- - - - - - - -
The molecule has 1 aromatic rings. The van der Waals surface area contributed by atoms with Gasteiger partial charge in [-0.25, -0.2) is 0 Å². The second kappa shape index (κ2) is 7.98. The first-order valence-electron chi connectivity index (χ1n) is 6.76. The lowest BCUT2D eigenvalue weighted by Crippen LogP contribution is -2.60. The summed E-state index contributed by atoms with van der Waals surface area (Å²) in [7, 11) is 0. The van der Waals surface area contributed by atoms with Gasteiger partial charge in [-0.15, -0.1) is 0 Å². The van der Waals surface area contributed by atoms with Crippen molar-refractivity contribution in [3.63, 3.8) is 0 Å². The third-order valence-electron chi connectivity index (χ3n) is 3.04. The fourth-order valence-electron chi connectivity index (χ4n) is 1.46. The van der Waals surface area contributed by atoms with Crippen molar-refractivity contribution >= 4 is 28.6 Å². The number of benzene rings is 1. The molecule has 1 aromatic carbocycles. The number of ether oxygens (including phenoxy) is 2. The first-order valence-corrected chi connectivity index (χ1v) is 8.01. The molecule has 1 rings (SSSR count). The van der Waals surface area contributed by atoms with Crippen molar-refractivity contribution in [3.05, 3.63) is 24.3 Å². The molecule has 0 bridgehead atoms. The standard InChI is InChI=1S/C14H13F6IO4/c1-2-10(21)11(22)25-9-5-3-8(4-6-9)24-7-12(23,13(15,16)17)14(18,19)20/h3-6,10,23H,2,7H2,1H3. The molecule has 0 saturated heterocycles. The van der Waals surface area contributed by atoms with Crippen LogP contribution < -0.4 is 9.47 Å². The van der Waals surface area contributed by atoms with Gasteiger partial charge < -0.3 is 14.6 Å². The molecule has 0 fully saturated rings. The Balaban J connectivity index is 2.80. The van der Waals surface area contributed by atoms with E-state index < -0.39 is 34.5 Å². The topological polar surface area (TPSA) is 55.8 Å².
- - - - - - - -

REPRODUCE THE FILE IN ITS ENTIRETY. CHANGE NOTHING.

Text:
The molecule has 1 aromatic rings. The van der Waals surface area contributed by atoms with Gasteiger partial charge in [-0.25, -0.2) is 0 Å². The second kappa shape index (κ2) is 7.98. The first-order valence-electron chi connectivity index (χ1n) is 6.76. The lowest BCUT2D eigenvalue weighted by Crippen LogP contribution is -2.60. The summed E-state index contributed by atoms with van der Waals surface area (Å²) in [7, 11) is 0. The van der Waals surface area contributed by atoms with Gasteiger partial charge in [-0.15, -0.1) is 0 Å². The van der Waals surface area contributed by atoms with Crippen molar-refractivity contribution in [3.63, 3.8) is 0 Å². The third-order valence-electron chi connectivity index (χ3n) is 3.04. The fourth-order valence-electron chi connectivity index (χ4n) is 1.46. The van der Waals surface area contributed by atoms with Crippen molar-refractivity contribution >= 4 is 28.6 Å². The number of benzene rings is 1. The molecule has 1 aromatic carbocycles. The number of ether oxygens (including phenoxy) is 2. The first-order valence-corrected chi connectivity index (χ1v) is 8.01. The molecule has 1 rings (SSSR count). The van der Waals surface area contributed by atoms with Crippen molar-refractivity contribution in [3.05, 3.63) is 24.3 Å². The molecule has 0 bridgehead atoms. The standard InChI is InChI=1S/C14H13F6IO4/c1-2-10(21)11(22)25-9-5-3-8(4-6-9)24-7-12(23,13(15,16)17)14(18,19)20/h3-6,10,23H,2,7H2,1H3. The molecule has 0 saturated heterocycles. The van der Waals surface area contributed by atoms with Crippen LogP contribution < -0.4 is 9.47 Å². The van der Waals surface area contributed by atoms with Gasteiger partial charge < -0.3 is 14.6 Å². The molecule has 0 fully saturated rings. The Balaban J connectivity index is 2.80. The van der Waals surface area contributed by atoms with E-state index < -0.39 is 34.5 Å². The topological polar surface area (TPSA) is 55.8 Å².